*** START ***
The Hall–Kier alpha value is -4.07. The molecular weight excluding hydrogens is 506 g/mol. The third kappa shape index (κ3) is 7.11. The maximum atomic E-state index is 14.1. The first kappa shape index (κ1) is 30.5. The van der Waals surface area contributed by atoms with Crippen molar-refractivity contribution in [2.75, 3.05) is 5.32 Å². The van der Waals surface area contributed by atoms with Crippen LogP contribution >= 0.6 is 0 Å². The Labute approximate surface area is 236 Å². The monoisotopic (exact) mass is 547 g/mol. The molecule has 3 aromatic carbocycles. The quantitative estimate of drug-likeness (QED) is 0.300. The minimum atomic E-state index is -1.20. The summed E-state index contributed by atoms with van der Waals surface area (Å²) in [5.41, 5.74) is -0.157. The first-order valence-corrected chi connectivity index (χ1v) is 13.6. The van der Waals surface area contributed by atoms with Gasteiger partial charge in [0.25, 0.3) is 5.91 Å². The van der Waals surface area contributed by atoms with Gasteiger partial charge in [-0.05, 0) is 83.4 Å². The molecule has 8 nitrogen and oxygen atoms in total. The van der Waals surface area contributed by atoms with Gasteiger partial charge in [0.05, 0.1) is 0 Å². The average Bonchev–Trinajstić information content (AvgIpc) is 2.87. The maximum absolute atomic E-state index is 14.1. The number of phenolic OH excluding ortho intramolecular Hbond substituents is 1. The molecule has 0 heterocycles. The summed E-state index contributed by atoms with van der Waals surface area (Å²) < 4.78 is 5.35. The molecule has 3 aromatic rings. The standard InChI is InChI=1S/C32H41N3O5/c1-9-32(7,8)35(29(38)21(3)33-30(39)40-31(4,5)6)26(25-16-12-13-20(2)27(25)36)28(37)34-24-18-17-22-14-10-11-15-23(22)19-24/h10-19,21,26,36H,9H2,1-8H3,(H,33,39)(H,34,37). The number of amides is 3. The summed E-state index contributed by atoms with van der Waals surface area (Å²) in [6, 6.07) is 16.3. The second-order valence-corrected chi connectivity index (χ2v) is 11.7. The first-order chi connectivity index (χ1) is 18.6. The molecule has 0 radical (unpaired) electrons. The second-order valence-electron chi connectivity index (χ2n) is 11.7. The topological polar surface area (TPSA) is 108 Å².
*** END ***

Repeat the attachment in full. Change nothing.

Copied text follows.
The Hall–Kier alpha value is -4.07. The molecular weight excluding hydrogens is 506 g/mol. The third kappa shape index (κ3) is 7.11. The maximum atomic E-state index is 14.1. The first kappa shape index (κ1) is 30.5. The van der Waals surface area contributed by atoms with Crippen molar-refractivity contribution in [2.75, 3.05) is 5.32 Å². The van der Waals surface area contributed by atoms with Crippen LogP contribution >= 0.6 is 0 Å². The Labute approximate surface area is 236 Å². The monoisotopic (exact) mass is 547 g/mol. The molecule has 3 aromatic carbocycles. The quantitative estimate of drug-likeness (QED) is 0.300. The minimum atomic E-state index is -1.20. The summed E-state index contributed by atoms with van der Waals surface area (Å²) in [5.41, 5.74) is -0.157. The first-order valence-corrected chi connectivity index (χ1v) is 13.6. The van der Waals surface area contributed by atoms with Gasteiger partial charge in [0.25, 0.3) is 5.91 Å². The van der Waals surface area contributed by atoms with Gasteiger partial charge in [-0.05, 0) is 83.4 Å². The molecule has 8 nitrogen and oxygen atoms in total. The van der Waals surface area contributed by atoms with Gasteiger partial charge in [0.05, 0.1) is 0 Å². The average Bonchev–Trinajstić information content (AvgIpc) is 2.87. The maximum absolute atomic E-state index is 14.1. The number of phenolic OH excluding ortho intramolecular Hbond substituents is 1. The molecule has 0 heterocycles. The summed E-state index contributed by atoms with van der Waals surface area (Å²) < 4.78 is 5.35. The molecule has 3 aromatic rings. The standard InChI is InChI=1S/C32H41N3O5/c1-9-32(7,8)35(29(38)21(3)33-30(39)40-31(4,5)6)26(25-16-12-13-20(2)27(25)36)28(37)34-24-18-17-22-14-10-11-15-23(22)19-24/h10-19,21,26,36H,9H2,1-8H3,(H,33,39)(H,34,37). The number of amides is 3. The summed E-state index contributed by atoms with van der Waals surface area (Å²) in [6, 6.07) is 16.3. The second-order valence-corrected chi connectivity index (χ2v) is 11.7. The first-order chi connectivity index (χ1) is 18.6. The molecule has 0 radical (unpaired) electrons. The second-order valence-electron chi connectivity index (χ2n) is 11.7. The topological polar surface area (TPSA) is 108 Å².